Friday, July 12, 2024

When someone runs a hand over your skin, it feels like a breeze flowing through a forest of countless tiny hairs. Nerves surrounding your hair follicles detect this contact and send signals to your brain. Some of the neurons responding to light contact may make you shiver and give you goose bumps. Others may tell you to move away or move closer.

Scientists studying the sense of touch made an interesting discovery: Follicle cells triggered by hair movements release the neurotransmitters histamine and serotonin, which are chemical messengers linked to various biological phenomena such as inflammation, muscle contraction, and mood changes. This observation was reported in October in the journal Science Advances and provides a foundation for understanding how gentle touch affects our sensations.

Hair follicle studies are challenging because the follicle cells begin to decay soon after being removed from the body, explained Claire Higgins, a bioengineering professor at Imperial College London and co-author of the study. To address this challenge, she and her colleagues went to a hair transplant clinic where they were able to examine freshly harvested follicles, which they gently prodded with a small rod to simulate touch.

The scientists knew that neurons in the skin surrounding hair follicles are capable of sensing movement from work done by other research groups.

“When you brush your hair, you feel it because the sensory neurons are directly being stimulated,” Dr. Higgins said.

The researchers were curious whether the cells of the follicle itself could contribute to feelings associated with gentle touch. Not all follicle cells had movement sensors, but some did. The researchers identified these cells and observed them closely as the rod touched them.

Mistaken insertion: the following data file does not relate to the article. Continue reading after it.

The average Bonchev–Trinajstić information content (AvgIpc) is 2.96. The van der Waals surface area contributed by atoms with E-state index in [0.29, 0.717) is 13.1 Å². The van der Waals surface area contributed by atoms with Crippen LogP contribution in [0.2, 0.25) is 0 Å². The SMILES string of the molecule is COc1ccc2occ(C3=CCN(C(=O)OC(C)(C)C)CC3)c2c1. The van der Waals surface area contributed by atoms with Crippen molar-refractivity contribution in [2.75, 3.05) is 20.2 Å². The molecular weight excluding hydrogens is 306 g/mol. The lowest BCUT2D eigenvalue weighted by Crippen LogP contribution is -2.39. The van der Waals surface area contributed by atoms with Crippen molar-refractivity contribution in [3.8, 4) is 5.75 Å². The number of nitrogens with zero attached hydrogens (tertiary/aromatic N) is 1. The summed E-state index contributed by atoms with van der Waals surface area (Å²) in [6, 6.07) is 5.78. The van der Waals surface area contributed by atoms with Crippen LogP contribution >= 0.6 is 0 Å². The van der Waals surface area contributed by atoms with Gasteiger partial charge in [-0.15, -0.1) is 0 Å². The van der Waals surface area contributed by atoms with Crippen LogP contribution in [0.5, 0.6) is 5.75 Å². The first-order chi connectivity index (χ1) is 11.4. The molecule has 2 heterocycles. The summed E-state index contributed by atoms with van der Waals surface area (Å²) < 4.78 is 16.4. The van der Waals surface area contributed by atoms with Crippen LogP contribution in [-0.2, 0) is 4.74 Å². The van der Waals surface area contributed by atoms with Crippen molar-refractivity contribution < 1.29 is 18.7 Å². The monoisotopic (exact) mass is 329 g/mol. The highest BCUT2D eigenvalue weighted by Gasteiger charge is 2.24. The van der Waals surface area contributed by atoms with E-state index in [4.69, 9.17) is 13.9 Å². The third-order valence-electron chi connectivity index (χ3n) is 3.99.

“We found that when we stimulated our hair follicle cells, they actually released mood-regulating neurotransmitters serotonin and histamine,” Dr. Higgins said.

Blocking the receptors for these neurotransmitters on nearby neurons meant that they no longer fired when the hair was stroked, confirming the link between the follicle cells and the neurons’ response.

Dr. Higgins explained that just because these neurotransmitters are associated with mood in the brain, it does not mean that they are linked to emotion elsewhere in the body. They are messengers, and the nature of the message they carry depends on which cells they are stimulating.

Dr. Higgins cites research by Francis McGlone, a neuroscientist at Liverpool John Moores University in England, who has studied the rewarding feelings we get from touch. He and his colleagues have identified nerves in the skin that respond to gentle touch, generating that warm glow we get from human contact.

The neurotransmitters being released by follicle cells in this study may be stimulating those nerves specifically, but no one knows for sure. Dr. Higgins hopes that future work will illuminate the identity of the cells the neurotransmitters target. She is curious about how increasing levels of serotonin or histamine in the skin might change brain function. In the small sheath of cells containing each hair, there may be answers to questions about something as fundamental as human connection.

“The follicle never ceases to amaze me,” she said.

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